Much has been said about Canada’s multi-billion dollar deal to export light armoured vehicles to Saudi Arabia.
Canada has also recently indicated it will accede to the Arms Trade Treaty (ATT), an international agreement seeking to regulate the trade in conventional weapons. To do that, Canada made changes to its Export and Import Permits Act (EIPA) via Bill C-47.
Many think of Canada as a peaceful country and peace leader on the world stage. For this reason it is disconcerting to see that there appear to be very serious gaps in Canada’s real commitments to regulating arms exports.
The Canadian Commercial Corporation (CCC) is a Crown corporation (i.e. a Canadian government-owned enterprise). CCC signs contracts with foreign governments and also signs contracts with Canadian suppliers. More than half of these contracts are for military end-uses, and CCC doesn’t make anything itself, so effectively, it’s a broker.
This makes CCC a very important actor in Canada’s arms export system. Yet it is not referenced in the EIPA. This is a glaring omission.
It is entirely unclear what criteria are used by the CCC when it conducts human rights reviews of export contracts. It appears that CCC may take reviews for financial risks more seriously than it does reviews for human rights risks.
Given that Saudi Arabia has historically had, and continues to have, one of the worst human rights records in the world, it is nothing less than scandalous that CCC would have apparently satisfied its internal criteria for human rights reviews and signed a contract with Saudi Arabia in February 2014, two yearsbefore Global Affairs Canada’s review and issuing of export permits!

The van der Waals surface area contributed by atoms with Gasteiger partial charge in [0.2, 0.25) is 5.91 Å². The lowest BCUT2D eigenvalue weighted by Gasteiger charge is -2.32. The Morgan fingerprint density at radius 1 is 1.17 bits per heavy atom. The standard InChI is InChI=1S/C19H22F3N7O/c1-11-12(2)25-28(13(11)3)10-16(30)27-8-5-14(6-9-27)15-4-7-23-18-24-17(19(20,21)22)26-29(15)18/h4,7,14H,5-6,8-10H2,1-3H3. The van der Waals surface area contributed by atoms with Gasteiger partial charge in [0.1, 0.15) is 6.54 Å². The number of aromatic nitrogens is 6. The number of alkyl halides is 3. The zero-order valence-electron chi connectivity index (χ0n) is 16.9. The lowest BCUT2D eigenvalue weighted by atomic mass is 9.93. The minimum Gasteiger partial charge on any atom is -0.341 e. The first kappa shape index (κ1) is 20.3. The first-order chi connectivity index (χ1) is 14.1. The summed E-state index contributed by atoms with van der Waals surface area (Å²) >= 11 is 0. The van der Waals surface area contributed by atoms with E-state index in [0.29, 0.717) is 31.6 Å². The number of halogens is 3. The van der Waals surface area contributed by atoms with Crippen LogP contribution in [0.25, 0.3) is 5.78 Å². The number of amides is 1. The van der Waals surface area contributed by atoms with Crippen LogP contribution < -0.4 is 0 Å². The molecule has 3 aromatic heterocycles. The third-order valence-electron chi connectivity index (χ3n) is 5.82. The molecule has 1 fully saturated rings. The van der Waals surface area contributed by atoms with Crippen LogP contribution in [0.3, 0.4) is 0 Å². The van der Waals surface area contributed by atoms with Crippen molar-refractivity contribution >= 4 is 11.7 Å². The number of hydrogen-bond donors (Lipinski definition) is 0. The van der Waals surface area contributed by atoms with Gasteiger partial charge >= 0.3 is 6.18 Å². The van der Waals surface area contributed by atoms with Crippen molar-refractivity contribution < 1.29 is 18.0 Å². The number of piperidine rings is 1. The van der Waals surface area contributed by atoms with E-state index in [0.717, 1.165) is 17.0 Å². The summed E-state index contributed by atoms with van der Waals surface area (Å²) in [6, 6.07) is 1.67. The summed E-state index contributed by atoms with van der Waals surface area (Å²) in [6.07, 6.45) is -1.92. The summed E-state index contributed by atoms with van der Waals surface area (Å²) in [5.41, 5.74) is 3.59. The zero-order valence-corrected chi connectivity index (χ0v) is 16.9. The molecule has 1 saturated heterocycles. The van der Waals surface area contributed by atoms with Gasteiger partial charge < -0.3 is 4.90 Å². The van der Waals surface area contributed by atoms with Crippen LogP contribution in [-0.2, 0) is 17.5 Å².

How can a contract with heavy penalties for breaking it be entered into prior to a satisfactory review by Global Affairs? CCC and all other Crown agencies should be subject to the same obligations under the ATT. This is entirely absent in the EIPA.
CCC could also play a significant role in improving Canada’s opaque and inadequate reporting on its involvement in the arms trade, in particular given that CCC is responsible for all military contracts with the Pentagon worth more than $150,000 US under the Defence Production Sharing Agreement (DPSA).
In addition to the lack of control over the CCC and the lack of transparency in reporting about arms exports, another major loophole remains.
Canada can send military goods or goods with military end uses to the US without reporting on them or engaging in human rights reviews.
But the Arms Trade Treaty is meant to apply globally. It calls on parties to have “an effective and transparent national control system regulating the transfer of conventional arms.”
It’s tough to imagine how such a system will be possible for Canada while exempting the majority of Canadian arms exports, which go to the US and could be sent from there on to anywhere else in the world.
This post is adapted from an open letter sent by CFSC to Foreign Affairs Minister Chrystia Freeland.